S.J.A. Turney's Books & More

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Posts Tagged ‘punic

Of Greece and Rome and heroes galore

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It’s always a thrill when you have a new project on the horizon. I always have at least one new project on the horizon, mind, so it’s a thrill I get daily. But every now and then something happens that really grabs a writer by the ears, grins into his face and whispers ‘this is the best thing ever.’ I am engaged in an ongoing collaboration with Gordon Doherty that is creating a wonderful tale. And soon the collaboration I took part in with 6 other great authors to tell the tale of Boudica’s revolt will be released (A Year Of Ravens). That was a project that swept me up in the glory of it all.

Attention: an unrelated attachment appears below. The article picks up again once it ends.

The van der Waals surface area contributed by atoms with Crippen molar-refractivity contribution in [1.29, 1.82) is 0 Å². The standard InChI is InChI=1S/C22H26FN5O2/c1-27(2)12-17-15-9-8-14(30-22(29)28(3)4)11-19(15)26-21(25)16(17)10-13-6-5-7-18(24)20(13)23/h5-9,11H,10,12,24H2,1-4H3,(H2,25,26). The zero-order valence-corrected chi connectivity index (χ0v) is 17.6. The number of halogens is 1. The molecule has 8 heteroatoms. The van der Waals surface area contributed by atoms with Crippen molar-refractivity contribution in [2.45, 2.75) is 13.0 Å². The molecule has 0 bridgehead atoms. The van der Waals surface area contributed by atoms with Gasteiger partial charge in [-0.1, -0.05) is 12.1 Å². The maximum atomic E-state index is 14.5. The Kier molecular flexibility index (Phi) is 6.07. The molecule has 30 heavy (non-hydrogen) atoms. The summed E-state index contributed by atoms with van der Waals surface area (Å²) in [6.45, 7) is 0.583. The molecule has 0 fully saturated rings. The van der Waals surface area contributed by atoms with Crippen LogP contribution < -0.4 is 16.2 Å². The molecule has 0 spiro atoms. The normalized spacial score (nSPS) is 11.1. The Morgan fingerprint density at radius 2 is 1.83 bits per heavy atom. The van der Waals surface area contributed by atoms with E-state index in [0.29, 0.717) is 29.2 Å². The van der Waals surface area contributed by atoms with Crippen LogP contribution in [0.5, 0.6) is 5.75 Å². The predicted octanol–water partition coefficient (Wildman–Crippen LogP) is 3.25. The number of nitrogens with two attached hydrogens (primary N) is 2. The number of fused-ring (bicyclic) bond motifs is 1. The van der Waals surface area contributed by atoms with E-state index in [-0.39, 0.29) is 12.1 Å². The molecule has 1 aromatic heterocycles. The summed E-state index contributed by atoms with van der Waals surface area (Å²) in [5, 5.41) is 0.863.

A Year of Ravens Cover

Something new and superb is now on my horizon, and although we’re still in the very earliest stages, I think I and my fellow conspirator are just too enthused about the idea to hold our peace. It’s like trying to hold in a belly laugh.

I write about Rome. Oh yes, I’ve dabbled with fantasy and with medieval, but even they were heavily flavoured with Rome. Between the projects I’ve released and those already written but waiting to be unleashed upon the world, I’ve covered the late Republic (58-50 BC) with Marius’ Mules. I’ve hit the late Antonine era (180-190 AD) with Praetorian. Two as yet unreleased projects cover 122 AD and the end of the 3rd century AD. And I’ve dabbled in Byzantine and have plans to cover the 8th century with that soon. One thing I’ve never done is to go back to the salad days of Rome, during the height of the Republic, before the rot set in and one man ruled as first among equals. It’s not because it doesn’t interest me. Indeed, it does, and quite a lot. It’s because it’s far less familiar ground for me, so I’ve skirted around it thus far.